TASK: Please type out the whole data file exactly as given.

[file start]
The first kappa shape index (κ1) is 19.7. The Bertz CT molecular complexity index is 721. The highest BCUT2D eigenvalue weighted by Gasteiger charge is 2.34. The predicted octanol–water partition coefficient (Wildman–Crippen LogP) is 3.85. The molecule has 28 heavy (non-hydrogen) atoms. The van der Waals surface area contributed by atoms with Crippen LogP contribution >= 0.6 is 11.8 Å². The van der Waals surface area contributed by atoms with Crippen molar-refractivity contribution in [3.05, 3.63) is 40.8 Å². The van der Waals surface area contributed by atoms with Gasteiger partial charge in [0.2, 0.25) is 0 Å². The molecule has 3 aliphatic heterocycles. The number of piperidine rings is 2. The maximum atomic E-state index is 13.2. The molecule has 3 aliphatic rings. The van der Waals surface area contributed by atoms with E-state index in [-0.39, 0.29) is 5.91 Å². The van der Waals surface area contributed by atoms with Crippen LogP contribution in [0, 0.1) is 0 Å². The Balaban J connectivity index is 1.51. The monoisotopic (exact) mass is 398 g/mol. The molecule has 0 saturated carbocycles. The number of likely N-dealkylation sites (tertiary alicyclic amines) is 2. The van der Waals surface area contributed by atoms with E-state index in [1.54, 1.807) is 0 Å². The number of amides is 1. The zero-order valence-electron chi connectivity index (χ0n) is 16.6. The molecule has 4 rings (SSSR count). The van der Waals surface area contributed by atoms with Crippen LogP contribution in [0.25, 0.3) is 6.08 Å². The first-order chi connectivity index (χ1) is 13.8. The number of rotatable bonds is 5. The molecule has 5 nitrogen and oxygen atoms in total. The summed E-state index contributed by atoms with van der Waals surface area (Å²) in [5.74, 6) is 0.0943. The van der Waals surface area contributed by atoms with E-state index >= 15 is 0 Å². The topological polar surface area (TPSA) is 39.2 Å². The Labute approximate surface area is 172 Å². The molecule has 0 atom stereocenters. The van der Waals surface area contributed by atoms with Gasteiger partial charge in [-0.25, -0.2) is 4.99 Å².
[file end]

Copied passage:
The first kappa shape index (κ1) is 19.7. The Bertz CT molecular complexity index is 721. The highest BCUT2D eigenvalue weighted by Gasteiger charge is 2.34. The predicted octanol–water partition coefficient (Wildman–Crippen LogP) is 3.85. The molecule has 28 heavy (non-hydrogen) atoms. The van der Waals surface area contributed by atoms with Crippen LogP contribution >= 0.6 is 11.8 Å². The van der Waals surface area contributed by atoms with Crippen molar-refractivity contribution in [3.05, 3.63) is 40.8 Å². The van der Waals surface area contributed by atoms with Gasteiger partial charge in [0.2, 0.25) is 0 Å². The molecule has 3 aliphatic heterocycles. The number of piperidine rings is 2. The maximum atomic E-state index is 13.2. The molecule has 3 aliphatic rings. The van der Waals surface area contributed by atoms with E-state index in [-0.39, 0.29) is 5.91 Å². The van der Waals surface area contributed by atoms with Crippen LogP contribution in [0, 0.1) is 0 Å². The Balaban J connectivity index is 1.51. The monoisotopic (exact) mass is 398 g/mol. The molecule has 0 saturated carbocycles. The number of likely N-dealkylation sites (tertiary alicyclic amines) is 2. The van der Waals surface area contributed by atoms with E-state index in [1.54, 1.807) is 0 Å². The number of amides is 1. The zero-order valence-electron chi connectivity index (χ0n) is 16.6. The molecule has 4 rings (SSSR count). The van der Waals surface area contributed by atoms with Crippen LogP contribution in [0.25, 0.3) is 6.08 Å². The first-order chi connectivity index (χ1) is 13.8. The number of rotatable bonds is 5. The molecule has 5 nitrogen and oxygen atoms in total. The summed E-state index contributed by atoms with van der Waals surface area (Å²) in [5.74, 6) is 0.0943. The van der Waals surface area contributed by atoms with E-state index >= 15 is 0 Å². The topological polar surface area (TPSA) is 39.2 Å². The Labute approximate surface area is 172 Å². The molecule has 0 atom stereocenters. The van der Waals surface area contributed by atoms with Gasteiger partial charge in [-0.25, -0.2) is 4.99 Å².